Well, it looks like there’s no need to worry about rushed pacing anymore. Because now we are taking a whole new look at the rozen maiden universe, with most of our previous characters now gone. It’s a much more grim experience than previous entries with small links to the past, and i’m excited to see where it goes.
We start off with two playbacks of the same event, where Jun is given the choice to circle either “wind” or “don’t wind”. Each playback has a different choice, but we know from previous stories that the universe we’re familiar with involved winding. After this, we find ourself in the shoes of a much older Jun Sakurada. Both have their fair share of melancholy, but this one is apparently a university student and lives alone.
They also have different issues with life outside. Unlike the first Jun who stayed a shut-in due to past trauma, this one is simply dissapointed with how dull life is. He still attends classes and even has a part-time job at a bookstore. But it’s clear from his monologues and lack of facial expressions that he does not see much value in his life. People regularly label him as a weirdo, which he responds with calling them ignorant.
That is until we get to the 2nd main difference to the original series. Instead of just receiving a case with the doll inside, Jun finds a book about to be thrown away at his workplace called “How to make a Girl”. He then starts receiving packages that each contain a part of the rozen maiden doll and how to build it volume by volume.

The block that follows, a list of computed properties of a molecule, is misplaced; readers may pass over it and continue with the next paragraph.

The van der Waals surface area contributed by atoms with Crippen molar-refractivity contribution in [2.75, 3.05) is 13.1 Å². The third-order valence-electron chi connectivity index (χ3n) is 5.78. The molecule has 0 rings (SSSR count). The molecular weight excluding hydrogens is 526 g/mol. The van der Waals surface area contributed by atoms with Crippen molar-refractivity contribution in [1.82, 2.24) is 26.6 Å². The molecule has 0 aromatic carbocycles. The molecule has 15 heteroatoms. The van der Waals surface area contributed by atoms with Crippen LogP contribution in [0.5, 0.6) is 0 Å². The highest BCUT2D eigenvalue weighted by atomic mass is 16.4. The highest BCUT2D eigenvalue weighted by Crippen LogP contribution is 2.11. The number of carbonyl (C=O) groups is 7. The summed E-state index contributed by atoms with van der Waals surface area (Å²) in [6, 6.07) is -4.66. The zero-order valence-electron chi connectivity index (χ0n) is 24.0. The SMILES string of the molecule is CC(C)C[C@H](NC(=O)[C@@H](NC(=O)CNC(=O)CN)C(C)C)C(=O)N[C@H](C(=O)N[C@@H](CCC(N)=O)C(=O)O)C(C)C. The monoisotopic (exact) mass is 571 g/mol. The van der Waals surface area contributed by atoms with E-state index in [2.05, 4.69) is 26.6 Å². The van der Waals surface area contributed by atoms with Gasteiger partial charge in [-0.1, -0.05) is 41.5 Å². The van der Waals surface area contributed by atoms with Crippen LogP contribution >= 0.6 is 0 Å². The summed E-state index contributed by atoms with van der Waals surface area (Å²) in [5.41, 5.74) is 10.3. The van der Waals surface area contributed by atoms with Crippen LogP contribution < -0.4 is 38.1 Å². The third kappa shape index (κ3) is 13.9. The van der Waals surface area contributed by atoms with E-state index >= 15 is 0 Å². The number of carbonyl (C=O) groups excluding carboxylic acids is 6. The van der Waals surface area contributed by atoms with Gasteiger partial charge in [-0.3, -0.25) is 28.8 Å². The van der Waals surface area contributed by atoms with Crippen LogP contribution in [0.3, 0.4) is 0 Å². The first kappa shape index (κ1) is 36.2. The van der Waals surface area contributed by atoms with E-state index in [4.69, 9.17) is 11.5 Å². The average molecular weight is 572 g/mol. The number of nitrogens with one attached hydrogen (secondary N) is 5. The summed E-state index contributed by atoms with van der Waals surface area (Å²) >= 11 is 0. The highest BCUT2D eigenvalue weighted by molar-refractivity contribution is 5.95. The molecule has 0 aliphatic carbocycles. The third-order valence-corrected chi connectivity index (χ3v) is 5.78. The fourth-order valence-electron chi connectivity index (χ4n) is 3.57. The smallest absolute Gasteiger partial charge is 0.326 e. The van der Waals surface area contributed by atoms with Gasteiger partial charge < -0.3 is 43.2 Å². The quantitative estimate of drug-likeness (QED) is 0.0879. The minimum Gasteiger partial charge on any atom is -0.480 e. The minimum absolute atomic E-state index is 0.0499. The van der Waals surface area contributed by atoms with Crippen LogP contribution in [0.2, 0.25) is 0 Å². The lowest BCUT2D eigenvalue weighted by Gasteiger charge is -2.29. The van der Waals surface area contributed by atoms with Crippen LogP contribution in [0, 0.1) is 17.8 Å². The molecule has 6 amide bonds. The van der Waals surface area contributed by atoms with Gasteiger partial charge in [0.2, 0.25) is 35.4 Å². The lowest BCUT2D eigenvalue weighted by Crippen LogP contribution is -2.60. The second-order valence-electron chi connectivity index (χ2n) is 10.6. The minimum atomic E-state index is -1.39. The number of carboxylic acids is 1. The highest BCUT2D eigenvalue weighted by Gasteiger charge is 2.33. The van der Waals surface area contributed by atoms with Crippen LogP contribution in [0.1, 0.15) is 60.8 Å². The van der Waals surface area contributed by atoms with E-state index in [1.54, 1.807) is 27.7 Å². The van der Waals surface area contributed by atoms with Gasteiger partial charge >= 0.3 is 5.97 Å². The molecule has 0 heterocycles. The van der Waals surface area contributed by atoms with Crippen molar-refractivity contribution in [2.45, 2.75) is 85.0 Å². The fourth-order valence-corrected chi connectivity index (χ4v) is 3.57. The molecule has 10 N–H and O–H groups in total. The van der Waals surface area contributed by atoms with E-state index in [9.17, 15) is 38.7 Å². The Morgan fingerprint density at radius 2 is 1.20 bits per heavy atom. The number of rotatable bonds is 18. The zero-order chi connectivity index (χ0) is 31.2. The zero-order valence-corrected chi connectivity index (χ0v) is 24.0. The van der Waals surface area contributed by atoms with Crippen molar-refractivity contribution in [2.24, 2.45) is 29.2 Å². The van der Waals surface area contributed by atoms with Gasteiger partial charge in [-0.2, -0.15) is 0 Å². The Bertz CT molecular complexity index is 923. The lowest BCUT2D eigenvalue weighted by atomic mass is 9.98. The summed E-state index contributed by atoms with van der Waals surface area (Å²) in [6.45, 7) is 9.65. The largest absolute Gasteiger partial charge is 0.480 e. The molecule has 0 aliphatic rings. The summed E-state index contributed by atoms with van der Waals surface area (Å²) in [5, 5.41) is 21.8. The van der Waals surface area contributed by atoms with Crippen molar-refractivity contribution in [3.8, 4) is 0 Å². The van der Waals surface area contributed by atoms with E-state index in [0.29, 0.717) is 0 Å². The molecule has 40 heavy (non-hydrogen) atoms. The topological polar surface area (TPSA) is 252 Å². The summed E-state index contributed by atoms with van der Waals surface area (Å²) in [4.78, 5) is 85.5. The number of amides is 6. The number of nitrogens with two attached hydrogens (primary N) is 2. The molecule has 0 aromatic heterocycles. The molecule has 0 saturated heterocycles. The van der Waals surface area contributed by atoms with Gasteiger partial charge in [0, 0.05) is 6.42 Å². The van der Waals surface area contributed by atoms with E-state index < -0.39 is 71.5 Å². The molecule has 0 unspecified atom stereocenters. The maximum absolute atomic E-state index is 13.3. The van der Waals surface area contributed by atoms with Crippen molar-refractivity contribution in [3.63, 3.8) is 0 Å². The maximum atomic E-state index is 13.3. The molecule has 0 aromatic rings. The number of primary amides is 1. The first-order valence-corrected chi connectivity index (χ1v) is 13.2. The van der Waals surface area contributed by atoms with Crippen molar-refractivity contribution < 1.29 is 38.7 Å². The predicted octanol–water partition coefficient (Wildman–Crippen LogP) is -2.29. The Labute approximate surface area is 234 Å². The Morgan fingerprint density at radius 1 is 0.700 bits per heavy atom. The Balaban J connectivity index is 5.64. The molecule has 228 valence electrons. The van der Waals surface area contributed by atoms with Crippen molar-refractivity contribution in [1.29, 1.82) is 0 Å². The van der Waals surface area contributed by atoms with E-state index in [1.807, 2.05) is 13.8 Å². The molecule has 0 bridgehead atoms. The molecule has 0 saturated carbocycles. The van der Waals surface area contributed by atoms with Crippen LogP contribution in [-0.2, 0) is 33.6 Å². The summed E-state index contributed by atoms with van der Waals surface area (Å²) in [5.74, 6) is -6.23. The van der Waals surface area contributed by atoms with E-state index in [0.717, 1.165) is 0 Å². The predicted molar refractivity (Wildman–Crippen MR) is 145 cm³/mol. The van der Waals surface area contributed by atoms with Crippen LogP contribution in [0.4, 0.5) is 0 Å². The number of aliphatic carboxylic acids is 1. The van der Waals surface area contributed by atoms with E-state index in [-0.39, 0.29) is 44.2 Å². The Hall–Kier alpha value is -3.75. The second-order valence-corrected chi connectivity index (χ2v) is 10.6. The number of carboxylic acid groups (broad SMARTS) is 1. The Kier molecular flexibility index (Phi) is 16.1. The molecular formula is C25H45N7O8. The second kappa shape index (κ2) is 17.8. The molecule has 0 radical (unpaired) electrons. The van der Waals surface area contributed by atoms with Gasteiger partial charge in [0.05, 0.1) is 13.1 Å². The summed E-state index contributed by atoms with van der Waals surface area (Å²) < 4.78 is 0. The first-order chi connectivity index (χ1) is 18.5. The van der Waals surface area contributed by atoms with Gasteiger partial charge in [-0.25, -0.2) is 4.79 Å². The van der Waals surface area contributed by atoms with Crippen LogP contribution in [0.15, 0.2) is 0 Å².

His tired state from building the doll every night worries his coworker, a female member of a local drama troupe. She walks with him on their way home and for once gets Jun to start talking with someone. Before she leaves, Jun notices a key that resembles a picture in his books before finally heading home. When he gets back though, there isn’t a package this time.
Things stay uneventful until we get our first clue that something is wrong. He gets an email from his middle school address that details what the Rozen Maidens are, the Alice game, and that they are currently on the losing side. While he brushes it off as just a prank, he suddenly receives a letter from that states the package deliveries are now cancelled. And then the ep ends.
One thing you’ll notice is that comedy seems to be void from this series. While previous Rozen Maidens have stayed light-hearted for the most part, this one seems to mostly focus on the mystery of the rozen maidens and the possible link to a different timeline. Along with the Alice game we’ll inevitably return too, the timeline connections brings another sense of complexity that makes the 7 year long wait worth it. This may be a continuation, but it’s clearly got some new stories to tell. And with pacing more balanced and the tone closer to the gothic themes than previous entries, this might be a triumphant return for this franchise.